SABC's break-up value is greater than its future - TechCentral

SABC’s break-up value is greater than its future

A sign outside the SABC headquarters in Auckland Park

As much as it pulls at our heartstrings, the SABC’s sad attempts to invoke “Living the legacy” as a slogan should not sway government from ruthlessly resetting its focus on more crucial projects. Nor should it placate angry taxpayers being faced with yet another example of government wasting taxpayers’ money.

It is time to pack it in.

Auditor-general’s report to parliament

  • The auditor-general has not been able to give an audit opinion on the financial statements as he was not able to obtain sufficient appropriate audit evidence to provide a basis for his audit opinion. The AG is also of the view that the group is commercially insolvent as it could not pay its debts when due.
  • In a nutshell, the financial statements submitted for auditing were not properly prepared; there were material misstatements of just about everything; goods, works and services were not procured through a proper procurement process; there was non-compliance in regard to certain contracts and quotations; and there were deviations from supply chain policy.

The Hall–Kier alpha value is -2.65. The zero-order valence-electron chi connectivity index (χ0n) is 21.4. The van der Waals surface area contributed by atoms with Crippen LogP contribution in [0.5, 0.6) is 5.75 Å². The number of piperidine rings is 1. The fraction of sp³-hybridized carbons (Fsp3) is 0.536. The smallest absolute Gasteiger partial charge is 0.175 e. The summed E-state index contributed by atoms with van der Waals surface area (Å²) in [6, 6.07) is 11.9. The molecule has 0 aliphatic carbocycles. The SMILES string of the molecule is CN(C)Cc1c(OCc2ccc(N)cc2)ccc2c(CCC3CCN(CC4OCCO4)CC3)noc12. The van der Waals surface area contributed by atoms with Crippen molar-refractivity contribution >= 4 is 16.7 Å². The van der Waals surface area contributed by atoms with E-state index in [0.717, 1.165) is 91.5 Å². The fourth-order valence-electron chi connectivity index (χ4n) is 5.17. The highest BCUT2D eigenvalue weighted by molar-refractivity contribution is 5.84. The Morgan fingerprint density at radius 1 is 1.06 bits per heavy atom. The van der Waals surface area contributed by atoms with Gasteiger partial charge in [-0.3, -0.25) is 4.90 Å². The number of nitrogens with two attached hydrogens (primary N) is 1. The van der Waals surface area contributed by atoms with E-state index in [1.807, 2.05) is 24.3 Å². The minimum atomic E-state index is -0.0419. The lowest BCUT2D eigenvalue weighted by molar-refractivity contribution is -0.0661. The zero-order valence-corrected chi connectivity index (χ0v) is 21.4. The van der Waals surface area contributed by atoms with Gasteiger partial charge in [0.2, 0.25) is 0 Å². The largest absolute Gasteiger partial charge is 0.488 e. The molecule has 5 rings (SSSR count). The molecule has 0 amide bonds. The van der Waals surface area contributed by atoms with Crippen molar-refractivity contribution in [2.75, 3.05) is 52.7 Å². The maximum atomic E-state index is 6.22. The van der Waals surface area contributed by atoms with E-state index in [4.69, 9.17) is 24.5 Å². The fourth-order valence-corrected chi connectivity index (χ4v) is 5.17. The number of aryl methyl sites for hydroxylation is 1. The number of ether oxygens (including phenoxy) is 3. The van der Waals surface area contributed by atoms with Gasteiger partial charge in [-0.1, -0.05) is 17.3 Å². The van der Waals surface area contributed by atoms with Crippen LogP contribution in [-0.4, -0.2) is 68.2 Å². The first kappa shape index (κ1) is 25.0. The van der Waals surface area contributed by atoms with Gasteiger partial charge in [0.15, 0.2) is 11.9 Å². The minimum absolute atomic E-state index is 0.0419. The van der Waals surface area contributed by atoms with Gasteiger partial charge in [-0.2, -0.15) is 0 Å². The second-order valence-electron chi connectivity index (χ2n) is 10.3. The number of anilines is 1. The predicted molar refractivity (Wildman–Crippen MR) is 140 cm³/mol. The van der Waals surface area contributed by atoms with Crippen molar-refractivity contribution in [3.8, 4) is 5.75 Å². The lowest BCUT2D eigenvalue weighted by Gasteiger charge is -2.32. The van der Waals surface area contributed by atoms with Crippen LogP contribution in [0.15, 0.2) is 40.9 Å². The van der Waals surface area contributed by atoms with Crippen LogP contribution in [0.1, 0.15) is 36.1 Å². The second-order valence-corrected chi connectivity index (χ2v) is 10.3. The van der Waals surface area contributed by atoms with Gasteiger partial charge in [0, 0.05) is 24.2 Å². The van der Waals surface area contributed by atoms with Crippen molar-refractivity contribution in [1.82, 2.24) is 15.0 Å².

• The group does not have adequate internal control systems, period. Hence, prior year expenses (notably consulting fees of R105-million and operational expenses of R673-million), trade balances, irregular expenditure, may not have been adequately accounted for.
  • The AG was unable to obtain sufficient audit evidence to confirm the reasonableness of cash flows. The AG could not confirm nor dispel whether the group has met the going concern requirement.
  • Further, the AG could not verify the status of the capital work-in-progress of R184-million. The notes to the financials state that: “Capital work-in-progress consists of property, plant and equipment that has been received or constructed, but is not yet available for use in the location and manner intended by management.” In other words, R184-million has been expended, and is not yet in use? It is possible that the assets cannot be identified, or have walked.